Reviewby Carl Kimlinger, Nov 8th 2007
Ramen Fighter Miki
Sub.DVD 2 - Tonkatsu Tactics
Miki's life has settled into a comfortable routine: beat up Kankuro for challenging her, beat up Megumi for being sneaky or for no reason at all, beat up the local pitbull because he's super-strong, and then get beat up by her mom. Any excuse for a fight will do. Megumi posting slanderous truths? Fight! Want a stuffed piggy that someone is buying? Fight! Kankuro in the vicinity being loud? Fight! Stuck in a hole closed off on all sides by buildings? Fight! Playing Star Rangers with the local kiddies? Fight! Going to a hospital to support a little boy preparing for surgery? Fight! Nothing solves problems such as an unhealthy obsession with voluptuous television villains or misguided romantic advisors (Kankuro+Miki?) like a combination of well-intentioned meddling and blunt-force trauma. And who better to deliver it than the Onimaru Restaurant's resident poster girl/martial-arts monster?
They say that too much a good thing can be bad, but sometimes more of a good thing is just good. Ramen Fighter Miki gambles on the truth of that statement by providing eight more half-episodes of the same discontinuous violent humor that made the first volume a brainless blast. And wins.
Depending solely on humor can be dangerous; Miki only succeeds largely by being one of the most consistently funny series in some time. It doesn't reach the heights of hilarity that more inconsistent series like Galaxy Angel occasionally do, but neither does it share their sometimes stunning comic failures—amusement levels vary from episode to episode, but not drastically. Though many of the gags are repetitive, playing on recurring jokes like Akihiko's role as collateral damage (he is pummeled, stabbed and poisoned throughout the volume) and Ms. Kayahara's evil eye, the series doesn't make the mistake of allowing itself to stagnate. Some comic situations are built around new and novel combinations of characters, as when Kankuro and Toshiyuki the pitbull try to carry on a life-or-death battle behind the back of innocent little Wakana, while others build on the characters' lives, as when Megumi's infiltration of the Onimaru "demon's den" reveals the real reason that the restaurant does so well. Sight gags are sprinkled liberally throughout (Akihiko's evil conscience dresses in a cabaret bunny-girl costume) and parodies are used sparingly, the series preferring to invent its own comedy rather than borrow from others.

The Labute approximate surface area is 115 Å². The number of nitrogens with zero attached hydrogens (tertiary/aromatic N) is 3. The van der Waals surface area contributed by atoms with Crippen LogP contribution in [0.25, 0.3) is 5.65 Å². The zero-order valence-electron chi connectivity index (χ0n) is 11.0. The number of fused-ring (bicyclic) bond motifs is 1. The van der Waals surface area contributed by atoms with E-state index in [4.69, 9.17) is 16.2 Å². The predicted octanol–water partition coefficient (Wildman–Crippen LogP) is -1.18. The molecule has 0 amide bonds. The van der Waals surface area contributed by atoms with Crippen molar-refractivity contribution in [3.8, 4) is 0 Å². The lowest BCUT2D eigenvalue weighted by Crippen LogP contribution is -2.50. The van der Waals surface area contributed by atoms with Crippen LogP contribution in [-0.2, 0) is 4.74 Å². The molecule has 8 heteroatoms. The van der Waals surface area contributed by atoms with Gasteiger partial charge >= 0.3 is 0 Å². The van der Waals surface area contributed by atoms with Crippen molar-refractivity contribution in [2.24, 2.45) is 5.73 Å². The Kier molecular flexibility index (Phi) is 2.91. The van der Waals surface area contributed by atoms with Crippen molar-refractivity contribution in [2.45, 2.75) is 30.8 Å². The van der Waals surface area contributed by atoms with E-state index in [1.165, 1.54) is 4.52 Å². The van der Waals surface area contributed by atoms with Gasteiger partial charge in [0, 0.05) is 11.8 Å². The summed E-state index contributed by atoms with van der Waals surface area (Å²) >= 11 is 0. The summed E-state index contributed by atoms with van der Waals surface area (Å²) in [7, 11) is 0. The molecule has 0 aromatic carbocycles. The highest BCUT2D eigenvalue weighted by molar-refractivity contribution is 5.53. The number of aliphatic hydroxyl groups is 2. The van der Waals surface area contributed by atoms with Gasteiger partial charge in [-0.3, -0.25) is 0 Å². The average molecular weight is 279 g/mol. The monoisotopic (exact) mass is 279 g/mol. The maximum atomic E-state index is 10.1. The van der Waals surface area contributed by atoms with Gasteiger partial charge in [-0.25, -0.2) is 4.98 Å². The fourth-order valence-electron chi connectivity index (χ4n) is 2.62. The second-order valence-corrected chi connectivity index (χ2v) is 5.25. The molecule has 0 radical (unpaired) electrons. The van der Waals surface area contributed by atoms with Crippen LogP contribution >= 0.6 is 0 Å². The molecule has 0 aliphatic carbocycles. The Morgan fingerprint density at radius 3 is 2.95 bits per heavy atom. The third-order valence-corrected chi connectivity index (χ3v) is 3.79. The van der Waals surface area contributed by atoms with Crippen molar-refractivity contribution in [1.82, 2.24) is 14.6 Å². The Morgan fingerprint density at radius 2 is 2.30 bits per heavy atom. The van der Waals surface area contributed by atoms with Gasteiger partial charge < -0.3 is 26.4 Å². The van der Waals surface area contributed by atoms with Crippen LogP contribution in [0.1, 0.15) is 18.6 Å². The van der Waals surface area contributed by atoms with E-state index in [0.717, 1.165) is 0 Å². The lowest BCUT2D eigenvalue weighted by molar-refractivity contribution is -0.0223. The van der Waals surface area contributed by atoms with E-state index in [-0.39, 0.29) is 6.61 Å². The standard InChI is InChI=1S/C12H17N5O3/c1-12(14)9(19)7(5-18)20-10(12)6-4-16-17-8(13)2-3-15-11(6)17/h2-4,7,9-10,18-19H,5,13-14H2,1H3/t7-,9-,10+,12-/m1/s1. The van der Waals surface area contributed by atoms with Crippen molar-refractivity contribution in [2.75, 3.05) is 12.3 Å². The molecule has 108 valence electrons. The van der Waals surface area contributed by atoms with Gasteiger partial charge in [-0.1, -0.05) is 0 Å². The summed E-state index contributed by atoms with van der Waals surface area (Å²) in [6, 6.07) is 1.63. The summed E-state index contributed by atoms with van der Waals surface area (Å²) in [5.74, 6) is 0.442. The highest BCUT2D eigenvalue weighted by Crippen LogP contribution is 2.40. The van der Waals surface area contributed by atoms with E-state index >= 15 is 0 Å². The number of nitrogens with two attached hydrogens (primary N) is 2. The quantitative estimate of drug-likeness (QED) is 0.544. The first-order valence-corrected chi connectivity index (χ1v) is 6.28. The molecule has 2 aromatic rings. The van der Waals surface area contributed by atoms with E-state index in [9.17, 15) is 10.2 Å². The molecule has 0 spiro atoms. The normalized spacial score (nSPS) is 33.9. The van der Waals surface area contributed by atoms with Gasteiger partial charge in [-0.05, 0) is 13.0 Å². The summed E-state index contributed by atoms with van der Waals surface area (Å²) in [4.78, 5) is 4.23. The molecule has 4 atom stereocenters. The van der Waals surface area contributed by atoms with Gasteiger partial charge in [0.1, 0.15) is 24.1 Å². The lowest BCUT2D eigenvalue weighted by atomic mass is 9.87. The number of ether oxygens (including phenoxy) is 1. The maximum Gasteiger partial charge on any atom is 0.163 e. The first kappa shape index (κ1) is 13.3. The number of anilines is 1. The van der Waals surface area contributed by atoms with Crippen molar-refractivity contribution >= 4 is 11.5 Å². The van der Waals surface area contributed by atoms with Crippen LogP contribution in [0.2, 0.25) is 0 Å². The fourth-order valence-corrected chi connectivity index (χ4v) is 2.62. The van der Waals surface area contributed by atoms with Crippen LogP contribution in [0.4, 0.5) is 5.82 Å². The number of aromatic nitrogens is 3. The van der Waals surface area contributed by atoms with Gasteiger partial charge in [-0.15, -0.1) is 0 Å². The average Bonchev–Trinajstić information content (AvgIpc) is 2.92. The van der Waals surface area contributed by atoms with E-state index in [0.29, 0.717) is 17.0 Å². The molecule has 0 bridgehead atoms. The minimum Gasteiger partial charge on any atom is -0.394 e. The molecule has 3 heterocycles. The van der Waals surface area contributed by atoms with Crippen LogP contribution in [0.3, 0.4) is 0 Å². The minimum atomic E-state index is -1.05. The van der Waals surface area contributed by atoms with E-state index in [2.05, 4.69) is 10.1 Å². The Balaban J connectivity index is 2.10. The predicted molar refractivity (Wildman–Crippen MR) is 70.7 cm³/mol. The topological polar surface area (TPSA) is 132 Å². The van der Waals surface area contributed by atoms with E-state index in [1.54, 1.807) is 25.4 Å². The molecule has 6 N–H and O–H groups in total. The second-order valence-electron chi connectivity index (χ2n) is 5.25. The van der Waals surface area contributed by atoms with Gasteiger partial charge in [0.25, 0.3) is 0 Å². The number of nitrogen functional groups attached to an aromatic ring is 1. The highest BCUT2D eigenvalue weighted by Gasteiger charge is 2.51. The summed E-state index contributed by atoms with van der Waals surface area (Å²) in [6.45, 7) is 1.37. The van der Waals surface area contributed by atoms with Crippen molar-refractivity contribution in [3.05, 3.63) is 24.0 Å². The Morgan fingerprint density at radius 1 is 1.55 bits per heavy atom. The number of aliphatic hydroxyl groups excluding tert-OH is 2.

With all the laughing it's easy to overlook another of the series' strengths: the fights. Their intent is definitely comical. Miki's cackling, fanged glee during mortal combat is a recurrent joke, and her ability to escalate any situation into a bare-knuckle brawl provides the volume with many of its most hilarious moments. Who but Miki could transform an argument over a Piggy doll into an epic battle or turn a trapped-in-a-hole scenario into a battle royale with the sole purpose of stacking up enough bodies to reach the hole's only exit? And yet the martial-arts sparring is surprisingly exciting. Like the rest of the show, the fighting spurns outright fantasy (though it revels in massive exaggeration); the fights are all bone-crunching fist-to-fist violence, choreographed with care unusual in a comedy and animated with enough skill to actually be cool. More than the boring character designs or even the superior background artistry (that shopping arcade really does look like a nice place to live) it's the high-impact composition of the fights (along with Miki's various SD forms) that gives the series its visual hook. And somehow, perhaps through the telling of cohesive plots within each episode or some manner of sneaky character building, you can't help sympathizing with Miki to the point where you actually care whether she wins—most obviously when she goes head-to-head at the hospital with two actors from Akihiko's favorite sentai show.
Other than the hard and fast opening theme and its thoroughly misrepresentative visuals, Miki's music keeps quiet and to the back, supporting the jokes and moods (all two of them) of the show, never overextending itself or growing the least bit noticeable. When it isn't invisible, it's relaxed—effective and forgettable.
All of the gut-kicking, face-crunching, and head-bashing is kind of cool in its own way, but that shouldn't be misconstrued as ascribing any seriousness to it. The violence has all the dramatic tension of a Tom and Jerry scuffle and shares the exact same purpose. Ramen Fighter Miki is all about mindless, bracingly mean-spirited fun, obliterating all thought the way only the broadest slapstick can. That it doesn't make you feel like a lumbering simpleton for enjoying it is just icing on the cake.
Overall (sub) : B
Story : C+
Animation : B
Art : B-
Music : C+
+ Broad physical comedy with both a mean streak and a soft underbelly; not quite as stupid as it seems.
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